You should now be able to see your firewall go up and down with your interface. Verify this with:

ifdown br0
iptables -L

and you will see an accept all policy. Conversely, issuing:

ifup br0 # will take a few seconds; will seem to hang
iptables -L

would show you a fully populated firewall

Caution Messing with a firewall remotely is dangerous. I have successfully locked myself out of servers and routers by creating rule sets that kill my network connection, necessitating a panic trip to the NOC to get the machine/network back online. Do the following before messing with an untested firewall.

  • Create a file /etc/cron.d/testFirewall with the following contents
# /etc/cron.d/testFirewall: Uncomment following before adding a new firewall
# Will clear the firewall every five minutes.
# uncomment if you have a clean (accept all) iptables save file in /etc/network/iptables.down.rules
#0-55/5 *	* * *	root	iptables-restore < /etc/network/iptables.down.rules
# uncomment for a script 'firewall' in /etc/init.d
#0-55/5 *	* * *	root	/etc/init.d/firewall stop
  • Before installing the new firewall rules, uncomment the appropriate line in the script above. This will drop the firewall every 5 minutes, giving it an Accept All status (ie, no firewall). This will give you a few minutes to test the firewall, but if you lock yourself out, you can wait five minutes, log back in, then fix whatever you messed up. Much, much better than a 30 minute drive through the snow at 3am.

Traffic Shaping

Traffic shaping allows you to define traffic limits through the main interface and, optionally, traffic based on target and port. This is the main reason I decided to build a router, though. My servers are located at a Colocation facility, and I have a certain bandwidth built into my contract. If I exceed that bandwidth, I have to pay extra money. Of course, if my clients require the additional bandwidth, I will purchase it, but I would rather have no surprises; I would like it to be planned.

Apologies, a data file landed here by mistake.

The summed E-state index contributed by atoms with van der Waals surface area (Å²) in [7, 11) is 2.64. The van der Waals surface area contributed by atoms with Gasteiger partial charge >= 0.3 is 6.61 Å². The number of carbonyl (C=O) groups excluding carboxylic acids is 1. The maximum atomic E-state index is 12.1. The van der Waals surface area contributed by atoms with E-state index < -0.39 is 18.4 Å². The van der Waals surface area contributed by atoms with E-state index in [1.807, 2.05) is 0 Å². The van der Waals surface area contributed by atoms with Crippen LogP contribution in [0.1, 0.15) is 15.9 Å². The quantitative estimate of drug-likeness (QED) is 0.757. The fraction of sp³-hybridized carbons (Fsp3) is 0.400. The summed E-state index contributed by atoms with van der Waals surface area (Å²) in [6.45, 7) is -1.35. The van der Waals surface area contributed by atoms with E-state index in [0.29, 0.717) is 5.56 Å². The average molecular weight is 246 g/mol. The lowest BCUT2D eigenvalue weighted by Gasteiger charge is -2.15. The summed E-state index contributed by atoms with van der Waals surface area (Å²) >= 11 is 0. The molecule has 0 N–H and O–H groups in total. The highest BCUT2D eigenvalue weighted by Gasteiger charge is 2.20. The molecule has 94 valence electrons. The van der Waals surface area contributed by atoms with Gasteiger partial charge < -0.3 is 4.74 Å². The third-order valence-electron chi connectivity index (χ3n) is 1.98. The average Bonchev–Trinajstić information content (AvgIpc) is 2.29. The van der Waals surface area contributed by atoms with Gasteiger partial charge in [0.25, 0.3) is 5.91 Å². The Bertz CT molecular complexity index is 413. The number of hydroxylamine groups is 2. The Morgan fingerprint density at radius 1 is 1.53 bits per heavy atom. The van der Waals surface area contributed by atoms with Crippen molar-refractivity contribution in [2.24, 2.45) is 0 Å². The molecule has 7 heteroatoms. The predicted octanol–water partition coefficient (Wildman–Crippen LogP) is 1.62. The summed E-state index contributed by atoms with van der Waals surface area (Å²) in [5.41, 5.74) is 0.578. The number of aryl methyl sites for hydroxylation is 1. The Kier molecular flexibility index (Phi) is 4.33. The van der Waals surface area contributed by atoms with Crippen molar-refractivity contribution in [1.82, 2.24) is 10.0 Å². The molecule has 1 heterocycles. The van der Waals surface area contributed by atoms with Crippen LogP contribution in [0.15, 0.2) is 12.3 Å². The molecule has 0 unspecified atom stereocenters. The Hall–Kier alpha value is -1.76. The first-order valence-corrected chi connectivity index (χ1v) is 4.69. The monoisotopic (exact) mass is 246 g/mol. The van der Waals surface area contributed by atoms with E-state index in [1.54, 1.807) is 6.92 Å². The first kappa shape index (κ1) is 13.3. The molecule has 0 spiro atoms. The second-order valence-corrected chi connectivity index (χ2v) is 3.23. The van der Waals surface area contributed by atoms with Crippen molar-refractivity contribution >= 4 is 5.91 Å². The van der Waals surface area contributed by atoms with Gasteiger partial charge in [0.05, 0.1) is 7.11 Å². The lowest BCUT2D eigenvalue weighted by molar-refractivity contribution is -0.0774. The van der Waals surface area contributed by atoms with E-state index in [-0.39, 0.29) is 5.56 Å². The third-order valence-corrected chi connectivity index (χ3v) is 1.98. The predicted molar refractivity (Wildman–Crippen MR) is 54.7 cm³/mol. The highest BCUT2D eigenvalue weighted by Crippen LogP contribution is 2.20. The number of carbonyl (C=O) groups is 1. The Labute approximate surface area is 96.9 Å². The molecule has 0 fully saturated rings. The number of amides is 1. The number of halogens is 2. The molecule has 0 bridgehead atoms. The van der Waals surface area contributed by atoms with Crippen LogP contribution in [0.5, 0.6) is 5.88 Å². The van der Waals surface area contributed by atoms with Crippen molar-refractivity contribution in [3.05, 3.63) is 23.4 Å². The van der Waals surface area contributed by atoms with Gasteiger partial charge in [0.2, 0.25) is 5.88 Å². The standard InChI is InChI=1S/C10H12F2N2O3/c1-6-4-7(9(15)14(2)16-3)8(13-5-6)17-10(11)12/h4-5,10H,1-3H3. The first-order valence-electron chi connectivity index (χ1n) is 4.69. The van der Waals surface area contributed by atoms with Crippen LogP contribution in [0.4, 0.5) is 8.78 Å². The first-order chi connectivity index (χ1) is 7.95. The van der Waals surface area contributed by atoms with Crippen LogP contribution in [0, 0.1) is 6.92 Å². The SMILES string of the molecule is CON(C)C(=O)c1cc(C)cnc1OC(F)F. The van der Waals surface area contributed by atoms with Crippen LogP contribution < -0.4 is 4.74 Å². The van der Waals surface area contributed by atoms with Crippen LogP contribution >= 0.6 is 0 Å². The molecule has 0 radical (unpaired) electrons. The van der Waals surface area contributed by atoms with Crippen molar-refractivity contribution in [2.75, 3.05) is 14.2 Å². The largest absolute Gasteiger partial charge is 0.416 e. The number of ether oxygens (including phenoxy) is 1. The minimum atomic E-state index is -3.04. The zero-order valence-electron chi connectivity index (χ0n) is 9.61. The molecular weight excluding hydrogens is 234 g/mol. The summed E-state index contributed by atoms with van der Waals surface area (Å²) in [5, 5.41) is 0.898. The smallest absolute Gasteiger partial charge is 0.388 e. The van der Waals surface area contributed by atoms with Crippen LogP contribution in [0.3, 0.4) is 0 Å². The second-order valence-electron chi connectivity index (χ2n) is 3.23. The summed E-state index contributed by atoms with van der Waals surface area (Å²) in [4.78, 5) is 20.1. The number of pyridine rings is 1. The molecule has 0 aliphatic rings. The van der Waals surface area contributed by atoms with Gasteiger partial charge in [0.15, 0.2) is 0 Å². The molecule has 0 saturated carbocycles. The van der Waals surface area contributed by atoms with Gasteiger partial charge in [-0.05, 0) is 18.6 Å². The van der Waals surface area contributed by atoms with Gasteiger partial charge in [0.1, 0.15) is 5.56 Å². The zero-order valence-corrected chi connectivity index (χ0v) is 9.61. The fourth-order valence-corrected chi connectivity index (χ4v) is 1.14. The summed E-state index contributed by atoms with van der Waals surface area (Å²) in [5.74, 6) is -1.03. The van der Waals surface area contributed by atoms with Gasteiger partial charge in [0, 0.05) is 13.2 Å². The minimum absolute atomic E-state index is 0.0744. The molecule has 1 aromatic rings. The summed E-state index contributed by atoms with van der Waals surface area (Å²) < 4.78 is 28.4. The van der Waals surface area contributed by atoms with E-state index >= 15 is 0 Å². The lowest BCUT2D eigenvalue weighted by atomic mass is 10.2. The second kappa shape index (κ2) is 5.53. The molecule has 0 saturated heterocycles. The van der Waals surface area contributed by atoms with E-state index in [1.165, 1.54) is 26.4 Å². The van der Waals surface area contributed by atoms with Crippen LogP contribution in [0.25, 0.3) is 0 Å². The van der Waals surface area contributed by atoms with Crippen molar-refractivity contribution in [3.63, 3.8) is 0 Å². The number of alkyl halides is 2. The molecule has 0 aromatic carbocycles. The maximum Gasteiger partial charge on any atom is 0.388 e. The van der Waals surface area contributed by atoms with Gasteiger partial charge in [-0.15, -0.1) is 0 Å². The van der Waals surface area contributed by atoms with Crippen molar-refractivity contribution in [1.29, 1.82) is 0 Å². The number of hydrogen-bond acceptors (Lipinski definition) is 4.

The basic configuration is rather straight forward, using only the command tc. In this case, we actually deal with the true interfaces, the ones that make up our bridge. And, we need to know which one is internal and which one is external

# script used to set up and down speeds on a bridge
# much of this was taken from 
# and modified by RWR. See original for single interface
# version.
# Set up for Debian. Does no checks for modules installed
# correctly.
#  tc uses the following units when passed as a parameter.
#  kbps: Kilobytes per second
#  mbps: Megabytes per second
#  kbit: Kilobits per second
#  mbit: Megabits per second
#  bps: Bytes per second
# NOTE: this is set up to handle a bridge. In most cases, we
# don't care which eth device is on which side of the bridge.
# However, for traffic shaping, we are at a lower level than
# the bridge and must connect directly to the interfaces themselves.
# Edit the following for your system
# TC command
# interface that is connected to the 'net.
# interface connected to your servers
# limit download speed (incoming) to this value
# limit upload speed (outgoing) to this value
# define the network we are dealing with
# End of editable values
start() {
# We'll use Hierarchical Token Bucket (HTB) to shape bandwidth.
# In each section, The first line creates the root qdisc, and 
# the next line creates a child qdisc used to shape bandwidth 
# The last line creates the filter to match the interface.
# The 'dst' IP address is used to limit download speed, and the  
# 'src' IP address is used to limit upload speed.